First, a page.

Francine Prose, author of “Anne Frank: The Book, The Life, The Afterlife”:

Q: What is your reaction when people see things in our fiction that you neither intended nor even thought?

A: Well, it’s in a mirror, you know. I mean, if you’re writing, it’s a mirror. People see themselves or they see their own problems. Unless it’s insulting in some way, which it hardly ever is, that’s fine with me. One of the things that I love is going into high schools. Now that I’ve started writing so called YA novels, I go into high schools, and that’s what they’ve read, and it’s not that much fun. I mean, it is still fun. But what’s really fun is going to high schools when they’ve read a short story. I can’t tell you how many times they’ve said, “Do you know that you have stars in the first sentence and stars in the last sentence?” And I go, “No.” They have these fresh open minds with all these brain cells, so they can pick it up.

R. Dwayne Betts, a poet and the author of the memoir “A Question of Freedom: A Memoir of Learning, Survival, and Coming of Age in Prison”:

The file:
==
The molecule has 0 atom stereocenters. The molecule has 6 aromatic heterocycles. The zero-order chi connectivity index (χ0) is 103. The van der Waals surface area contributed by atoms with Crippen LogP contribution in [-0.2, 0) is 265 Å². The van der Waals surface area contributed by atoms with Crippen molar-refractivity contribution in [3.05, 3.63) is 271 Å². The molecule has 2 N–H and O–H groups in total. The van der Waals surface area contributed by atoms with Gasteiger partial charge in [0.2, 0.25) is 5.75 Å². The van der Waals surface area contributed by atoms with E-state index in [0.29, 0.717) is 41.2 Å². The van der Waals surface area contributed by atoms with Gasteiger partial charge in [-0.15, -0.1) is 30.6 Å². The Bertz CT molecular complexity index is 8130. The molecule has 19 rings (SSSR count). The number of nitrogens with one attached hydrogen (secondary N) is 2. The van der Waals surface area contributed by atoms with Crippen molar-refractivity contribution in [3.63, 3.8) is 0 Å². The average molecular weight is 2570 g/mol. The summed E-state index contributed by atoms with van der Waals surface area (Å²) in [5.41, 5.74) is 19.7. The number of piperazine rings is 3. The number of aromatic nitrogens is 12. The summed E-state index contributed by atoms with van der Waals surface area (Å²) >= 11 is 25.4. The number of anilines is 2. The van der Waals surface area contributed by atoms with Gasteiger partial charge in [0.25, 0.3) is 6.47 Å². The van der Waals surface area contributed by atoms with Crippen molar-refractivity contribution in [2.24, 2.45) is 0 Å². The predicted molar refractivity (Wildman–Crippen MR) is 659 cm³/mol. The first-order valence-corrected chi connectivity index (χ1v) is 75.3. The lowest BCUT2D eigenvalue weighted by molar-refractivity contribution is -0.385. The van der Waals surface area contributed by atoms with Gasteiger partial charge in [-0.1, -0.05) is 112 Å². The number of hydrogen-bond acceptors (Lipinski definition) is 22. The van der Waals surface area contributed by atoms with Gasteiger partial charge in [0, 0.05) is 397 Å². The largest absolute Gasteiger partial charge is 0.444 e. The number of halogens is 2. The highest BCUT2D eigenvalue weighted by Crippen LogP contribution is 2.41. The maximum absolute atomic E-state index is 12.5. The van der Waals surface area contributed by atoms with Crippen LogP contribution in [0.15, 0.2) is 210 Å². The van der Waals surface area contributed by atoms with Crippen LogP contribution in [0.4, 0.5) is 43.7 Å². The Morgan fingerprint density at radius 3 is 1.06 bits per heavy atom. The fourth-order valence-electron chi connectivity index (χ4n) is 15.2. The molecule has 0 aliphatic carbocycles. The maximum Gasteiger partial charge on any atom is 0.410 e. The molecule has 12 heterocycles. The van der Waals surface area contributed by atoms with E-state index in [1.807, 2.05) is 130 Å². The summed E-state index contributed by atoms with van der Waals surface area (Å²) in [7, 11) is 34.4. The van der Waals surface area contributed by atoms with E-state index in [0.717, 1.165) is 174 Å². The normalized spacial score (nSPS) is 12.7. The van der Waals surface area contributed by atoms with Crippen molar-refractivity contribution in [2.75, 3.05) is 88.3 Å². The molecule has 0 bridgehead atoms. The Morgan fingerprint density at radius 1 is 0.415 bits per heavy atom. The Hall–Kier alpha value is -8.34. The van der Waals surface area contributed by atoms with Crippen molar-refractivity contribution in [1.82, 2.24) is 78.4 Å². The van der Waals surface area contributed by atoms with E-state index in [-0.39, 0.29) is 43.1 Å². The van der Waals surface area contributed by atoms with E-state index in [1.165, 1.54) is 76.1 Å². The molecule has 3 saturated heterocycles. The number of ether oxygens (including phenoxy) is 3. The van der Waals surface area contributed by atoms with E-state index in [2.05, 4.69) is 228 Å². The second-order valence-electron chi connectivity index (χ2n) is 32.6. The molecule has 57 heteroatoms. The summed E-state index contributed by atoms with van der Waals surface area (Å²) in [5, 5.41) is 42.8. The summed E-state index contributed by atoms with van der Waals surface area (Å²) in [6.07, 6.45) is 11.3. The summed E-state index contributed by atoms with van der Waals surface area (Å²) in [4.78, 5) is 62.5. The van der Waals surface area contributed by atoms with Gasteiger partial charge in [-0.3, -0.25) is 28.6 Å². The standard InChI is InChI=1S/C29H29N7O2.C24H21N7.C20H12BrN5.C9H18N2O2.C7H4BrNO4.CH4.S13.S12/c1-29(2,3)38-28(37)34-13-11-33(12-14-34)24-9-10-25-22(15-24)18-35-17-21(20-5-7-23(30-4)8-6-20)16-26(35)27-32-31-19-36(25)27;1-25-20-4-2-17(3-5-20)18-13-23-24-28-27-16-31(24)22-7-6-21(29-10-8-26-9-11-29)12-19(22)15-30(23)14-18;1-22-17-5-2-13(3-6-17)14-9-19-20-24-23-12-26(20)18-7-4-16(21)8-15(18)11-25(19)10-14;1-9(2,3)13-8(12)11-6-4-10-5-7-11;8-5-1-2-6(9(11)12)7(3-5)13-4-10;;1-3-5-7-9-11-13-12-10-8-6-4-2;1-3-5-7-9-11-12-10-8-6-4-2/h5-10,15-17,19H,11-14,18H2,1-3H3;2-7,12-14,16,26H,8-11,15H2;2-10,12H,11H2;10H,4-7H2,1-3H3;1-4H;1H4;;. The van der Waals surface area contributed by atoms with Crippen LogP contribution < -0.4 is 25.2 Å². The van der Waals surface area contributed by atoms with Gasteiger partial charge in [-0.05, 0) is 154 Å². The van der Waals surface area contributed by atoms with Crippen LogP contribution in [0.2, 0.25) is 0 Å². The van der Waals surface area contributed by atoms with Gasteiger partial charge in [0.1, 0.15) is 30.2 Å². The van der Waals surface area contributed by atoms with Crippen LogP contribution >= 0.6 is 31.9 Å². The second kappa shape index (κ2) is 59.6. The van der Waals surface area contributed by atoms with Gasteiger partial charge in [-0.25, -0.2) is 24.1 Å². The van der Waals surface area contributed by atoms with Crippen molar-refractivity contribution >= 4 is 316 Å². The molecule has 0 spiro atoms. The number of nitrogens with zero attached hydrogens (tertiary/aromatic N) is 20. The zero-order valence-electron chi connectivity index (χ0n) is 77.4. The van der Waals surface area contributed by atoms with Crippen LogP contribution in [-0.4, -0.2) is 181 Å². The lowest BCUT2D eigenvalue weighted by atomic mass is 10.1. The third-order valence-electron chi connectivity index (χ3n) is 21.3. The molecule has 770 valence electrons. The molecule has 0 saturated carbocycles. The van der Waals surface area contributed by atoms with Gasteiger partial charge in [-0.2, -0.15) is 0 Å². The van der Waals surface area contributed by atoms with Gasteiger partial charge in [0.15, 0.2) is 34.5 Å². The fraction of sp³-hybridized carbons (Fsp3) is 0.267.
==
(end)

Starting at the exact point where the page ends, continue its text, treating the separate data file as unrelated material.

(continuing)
Q: “When did you actually think about sitting down and starting to write this memoir? How long after you left (prison)?

A: I always wanted to be a poet and a professor, and I’ve been teaching poetry since I’ve been out of prison. For free, for $200, for fifty cents, for lunch, and I was teaching in prison, too. I always wanted to be a teacher, a professor. And I wanted to write a memoir just because I didn’t like a lot of prison memoirs that were written. But I wasn’t sure if I was emotionally ready, and I always had a lot of stuff going on: family, school, work.

(After being interviewed by a reporter, and realizing that the reporter was going to write about his whole life, and not just the book club, Young Men Read, that he started after prison, he signed a contract with Penguin in

August 2007.)

The reason I was able to write it, I think, is that every story I had been telling up to that point, every letter I had written up to that point, even every book I read, I did with the idea of trying to understand my own situation.

…I wanted to write a book that engaged with those questions and prompted the kind of conversation that might save a life, as opposed to writing a book in which it was like: before prison, prison, hero. So that’s the back-story. I think it’s a miracle, too, because I don’t think stuff like that usually happens.

(Betts was an honors student in high school, and at age 16, he took part in a carjacking, was tried as an adult, and spent nine years in jail. He graduated from the University of Maryland.)